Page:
Splotches of brown mottle metallic girders on the set of “The Full Monty,” the latest offering from the Keegan Theatre. The allusion to rust is apt enough: David Yazbek and Terrence McNally’s Broadway-tested musical spins a tale of the Rust Belt — specifically, Buffalo, N.Y., in the late 1990s. The principal characters are blue-collar guys who have been laid off from local industry: Deprived of the jobs that once oriented their lives and fed their self-esteem, they feel, at least at the start of this determinedly frisky story, that they are watching a world order corrode.
It’s too bad the Keegan production itself feels as languishing as the socioeconomic reality it portrays: With the exception of a couple of sequences, and one or two supporting performances, this “Full Monty” is stiff, stilted and halting. Co-directors Mark A. Rhea and Susan Marie Rhea have wholly failed to give the scenes sufficient flow, and they have tolerated conversational and transitional pauses that distend the running time egregiously. The actors often look ill at ease; the singing tends to range between adequate and shaky. Even the scenic projections — caught on screens framed by those girders — look washed-out.
The projections — a cityscape, a park vista, and more — evoke the home turf of Jerry (Kurt Boehm), an erstwhile steelworker whose marriage has crumbled. Desperate to earn cash for child-support payments, Jerry conceives of mounting a Chippendales-style striptease act: He and a few other unemployed guys will disrobe onstage and reap a financial bonanza.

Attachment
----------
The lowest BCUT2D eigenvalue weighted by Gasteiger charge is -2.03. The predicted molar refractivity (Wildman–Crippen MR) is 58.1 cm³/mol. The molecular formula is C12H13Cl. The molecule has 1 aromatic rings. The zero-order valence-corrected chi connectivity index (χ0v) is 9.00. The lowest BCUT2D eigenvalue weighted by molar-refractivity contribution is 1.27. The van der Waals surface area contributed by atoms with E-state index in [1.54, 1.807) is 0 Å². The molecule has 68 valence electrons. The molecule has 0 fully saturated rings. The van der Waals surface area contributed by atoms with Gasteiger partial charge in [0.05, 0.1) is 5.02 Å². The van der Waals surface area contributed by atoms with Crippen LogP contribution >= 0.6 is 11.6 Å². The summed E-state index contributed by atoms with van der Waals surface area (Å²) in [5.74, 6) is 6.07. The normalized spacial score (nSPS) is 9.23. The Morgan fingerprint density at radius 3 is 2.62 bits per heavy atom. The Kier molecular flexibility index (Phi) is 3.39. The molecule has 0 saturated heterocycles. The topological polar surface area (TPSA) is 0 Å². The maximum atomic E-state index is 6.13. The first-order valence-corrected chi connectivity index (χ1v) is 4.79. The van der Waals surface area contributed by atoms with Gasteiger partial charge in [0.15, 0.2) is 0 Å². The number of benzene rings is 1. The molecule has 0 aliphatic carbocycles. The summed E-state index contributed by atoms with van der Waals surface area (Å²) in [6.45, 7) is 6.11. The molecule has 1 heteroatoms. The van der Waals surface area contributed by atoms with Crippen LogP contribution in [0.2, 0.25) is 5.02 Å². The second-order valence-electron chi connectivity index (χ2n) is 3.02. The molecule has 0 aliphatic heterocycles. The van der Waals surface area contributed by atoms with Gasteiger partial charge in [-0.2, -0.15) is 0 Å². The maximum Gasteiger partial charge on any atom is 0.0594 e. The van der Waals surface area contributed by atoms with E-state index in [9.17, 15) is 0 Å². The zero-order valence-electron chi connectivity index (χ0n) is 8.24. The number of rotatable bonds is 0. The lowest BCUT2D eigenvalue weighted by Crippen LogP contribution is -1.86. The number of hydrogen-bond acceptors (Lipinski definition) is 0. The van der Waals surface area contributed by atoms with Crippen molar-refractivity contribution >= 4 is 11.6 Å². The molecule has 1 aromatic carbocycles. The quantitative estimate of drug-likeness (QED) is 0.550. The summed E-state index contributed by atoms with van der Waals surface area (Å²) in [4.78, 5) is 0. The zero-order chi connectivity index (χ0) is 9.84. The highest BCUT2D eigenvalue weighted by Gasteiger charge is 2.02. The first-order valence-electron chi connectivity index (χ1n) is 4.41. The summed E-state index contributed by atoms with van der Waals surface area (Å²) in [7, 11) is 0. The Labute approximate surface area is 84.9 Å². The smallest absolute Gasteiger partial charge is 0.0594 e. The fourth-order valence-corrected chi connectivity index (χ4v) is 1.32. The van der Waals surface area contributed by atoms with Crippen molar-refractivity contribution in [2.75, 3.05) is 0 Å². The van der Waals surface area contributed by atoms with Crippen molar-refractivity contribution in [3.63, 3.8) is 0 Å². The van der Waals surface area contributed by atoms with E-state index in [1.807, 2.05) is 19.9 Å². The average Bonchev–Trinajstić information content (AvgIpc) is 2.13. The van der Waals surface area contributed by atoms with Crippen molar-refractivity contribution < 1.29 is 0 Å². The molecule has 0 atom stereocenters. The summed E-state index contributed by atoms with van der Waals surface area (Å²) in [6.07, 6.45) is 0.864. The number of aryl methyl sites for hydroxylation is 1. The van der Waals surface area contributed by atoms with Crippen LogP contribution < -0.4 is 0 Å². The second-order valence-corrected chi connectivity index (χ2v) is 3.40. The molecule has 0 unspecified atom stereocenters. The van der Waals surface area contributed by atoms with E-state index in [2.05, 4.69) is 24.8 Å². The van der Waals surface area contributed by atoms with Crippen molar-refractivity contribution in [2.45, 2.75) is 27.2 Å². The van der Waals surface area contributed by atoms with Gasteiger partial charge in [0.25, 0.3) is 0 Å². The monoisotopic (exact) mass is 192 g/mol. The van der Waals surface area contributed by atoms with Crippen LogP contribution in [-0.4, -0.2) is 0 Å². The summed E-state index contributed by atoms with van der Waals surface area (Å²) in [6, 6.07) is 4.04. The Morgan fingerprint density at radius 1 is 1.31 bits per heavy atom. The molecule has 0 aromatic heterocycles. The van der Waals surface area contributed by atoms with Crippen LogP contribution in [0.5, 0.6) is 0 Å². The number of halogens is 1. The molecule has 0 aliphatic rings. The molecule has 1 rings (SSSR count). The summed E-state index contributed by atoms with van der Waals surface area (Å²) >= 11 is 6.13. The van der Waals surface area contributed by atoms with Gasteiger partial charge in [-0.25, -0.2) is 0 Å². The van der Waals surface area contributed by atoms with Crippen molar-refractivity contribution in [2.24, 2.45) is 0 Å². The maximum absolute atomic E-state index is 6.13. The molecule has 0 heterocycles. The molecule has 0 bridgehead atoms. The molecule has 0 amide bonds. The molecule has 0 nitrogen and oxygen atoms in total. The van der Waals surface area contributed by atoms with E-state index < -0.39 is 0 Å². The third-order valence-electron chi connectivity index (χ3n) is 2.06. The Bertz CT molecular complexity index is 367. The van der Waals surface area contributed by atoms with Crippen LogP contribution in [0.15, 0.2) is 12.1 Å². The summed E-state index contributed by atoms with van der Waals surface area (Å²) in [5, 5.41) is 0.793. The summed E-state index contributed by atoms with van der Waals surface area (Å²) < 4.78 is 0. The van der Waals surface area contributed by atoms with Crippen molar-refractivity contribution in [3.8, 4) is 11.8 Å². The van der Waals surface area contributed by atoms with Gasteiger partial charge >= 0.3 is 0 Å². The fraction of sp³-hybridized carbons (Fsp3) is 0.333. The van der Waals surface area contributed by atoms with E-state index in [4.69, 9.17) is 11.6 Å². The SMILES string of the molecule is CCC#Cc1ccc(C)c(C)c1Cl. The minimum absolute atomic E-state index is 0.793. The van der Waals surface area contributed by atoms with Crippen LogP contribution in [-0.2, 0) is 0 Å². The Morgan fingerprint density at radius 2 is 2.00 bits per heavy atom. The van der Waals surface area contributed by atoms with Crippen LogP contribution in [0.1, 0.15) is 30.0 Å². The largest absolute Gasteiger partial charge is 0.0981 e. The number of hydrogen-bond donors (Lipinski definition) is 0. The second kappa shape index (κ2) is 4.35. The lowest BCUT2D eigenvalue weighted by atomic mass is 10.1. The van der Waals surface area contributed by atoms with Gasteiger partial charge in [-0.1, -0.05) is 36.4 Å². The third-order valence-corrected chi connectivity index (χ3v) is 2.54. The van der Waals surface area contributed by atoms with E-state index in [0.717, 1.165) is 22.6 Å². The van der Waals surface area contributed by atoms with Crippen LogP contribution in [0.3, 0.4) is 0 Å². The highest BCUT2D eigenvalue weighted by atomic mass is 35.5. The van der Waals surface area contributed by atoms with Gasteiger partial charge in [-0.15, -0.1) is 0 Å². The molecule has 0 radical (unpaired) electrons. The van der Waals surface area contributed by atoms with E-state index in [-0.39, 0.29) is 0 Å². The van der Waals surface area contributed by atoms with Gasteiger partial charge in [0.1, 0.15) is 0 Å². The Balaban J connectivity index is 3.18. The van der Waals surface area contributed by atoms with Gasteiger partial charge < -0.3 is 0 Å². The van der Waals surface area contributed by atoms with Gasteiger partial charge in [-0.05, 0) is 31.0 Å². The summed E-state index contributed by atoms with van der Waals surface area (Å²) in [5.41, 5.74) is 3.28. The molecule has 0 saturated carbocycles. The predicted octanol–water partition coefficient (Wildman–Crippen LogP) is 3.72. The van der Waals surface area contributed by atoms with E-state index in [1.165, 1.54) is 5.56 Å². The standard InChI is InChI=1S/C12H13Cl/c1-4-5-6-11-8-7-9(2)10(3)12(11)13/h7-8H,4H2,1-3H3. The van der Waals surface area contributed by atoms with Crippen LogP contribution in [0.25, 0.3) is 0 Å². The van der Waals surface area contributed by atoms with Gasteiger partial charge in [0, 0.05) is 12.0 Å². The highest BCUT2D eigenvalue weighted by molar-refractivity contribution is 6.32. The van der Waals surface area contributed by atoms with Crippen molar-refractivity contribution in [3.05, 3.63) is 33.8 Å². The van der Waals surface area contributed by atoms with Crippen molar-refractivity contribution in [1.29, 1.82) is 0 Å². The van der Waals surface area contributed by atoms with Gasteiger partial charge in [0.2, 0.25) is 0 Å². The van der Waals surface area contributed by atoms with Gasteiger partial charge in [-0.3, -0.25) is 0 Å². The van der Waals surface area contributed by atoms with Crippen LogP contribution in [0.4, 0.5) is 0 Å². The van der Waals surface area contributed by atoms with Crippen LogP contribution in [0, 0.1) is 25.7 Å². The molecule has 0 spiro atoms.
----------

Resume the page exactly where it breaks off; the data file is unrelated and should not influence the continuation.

Needless to say, the scheme proves tricky to execute — not least because Jerry and his would-be cast-mates lack confidence and showbiz know-how. As the Keegan production plods along, the cast often seems to share the characters’ plight: Frequently positioned in artificial-looking tableaux, the actors — including Matthew Dewberry as Jerry’s best friend; and Charlie Abel as a former mill supervisor — exude an air of hard-working discomfiture.
There are, admittedly, a couple of exceptions. In the show’s only truly enjoyable scene, an elderly character named Horse auditions for the striptease act, letting rip with a heartfelt song and dance, insofar as his arthritis will permit. Patrick Doneghy plays Horse here, and when he launches into the Funky Chicken and other bits of exuberant, unrefined hoofin’, the entire production seems to light up.
The sequence is all too brief, alas, in a production that — including a marathon intermission doubtless made necessary by the long restroom line — clocked in at three hours and 15 minutes at the reviewed performance. (Keegan is raising money to renovate the Church Street Theater.)
In other turns worthy of mention, Rena Cherry Brown is poised and hilarious as a gravelly-voiced pianist. And Priscilla Cuellar and Kari Ginsburg, who play intelligent, supportive wives, do some assured, melodious singing.
Occasionally an ensemble number almost breaks free of the production’s malaise: The song “The Goods” — in which Jerry and his pals imagine that their act has earned the scorn of Buffalo’s ladies — has some pleasantly sassy, hip-shaking, finger-wagging moments. (Ashleigh King supplied the show’s businesslike choreography.)
Also on a sort-of positive note: The climactic reveal is subtly lit.
Celia Wren is a freelance writer.
music and lyrics by David Yazbek; book by Terrence McNally. Directed by Mark A. Rhea and Susan Marie Rhea; musical direction and sound design, Jake Null; set design, 4Point Design Collective; costume design, Erin Nugent; lighting, Allan Sean Weeks; properties, Carol Floretta H. Baker; hair and makeup, Craig Miller; assistant director, Colin Smith. With John Loughney, Michael Innocenti, Max Jackson, Autumn Seavey Hicks, Josh Sticklin and others. Three hours or more. Through June 8 at the Church Street Theater, 1742 Church Street NW, Washington, D.C. Call 703-892-0202 or visit www.keegantheatre.com.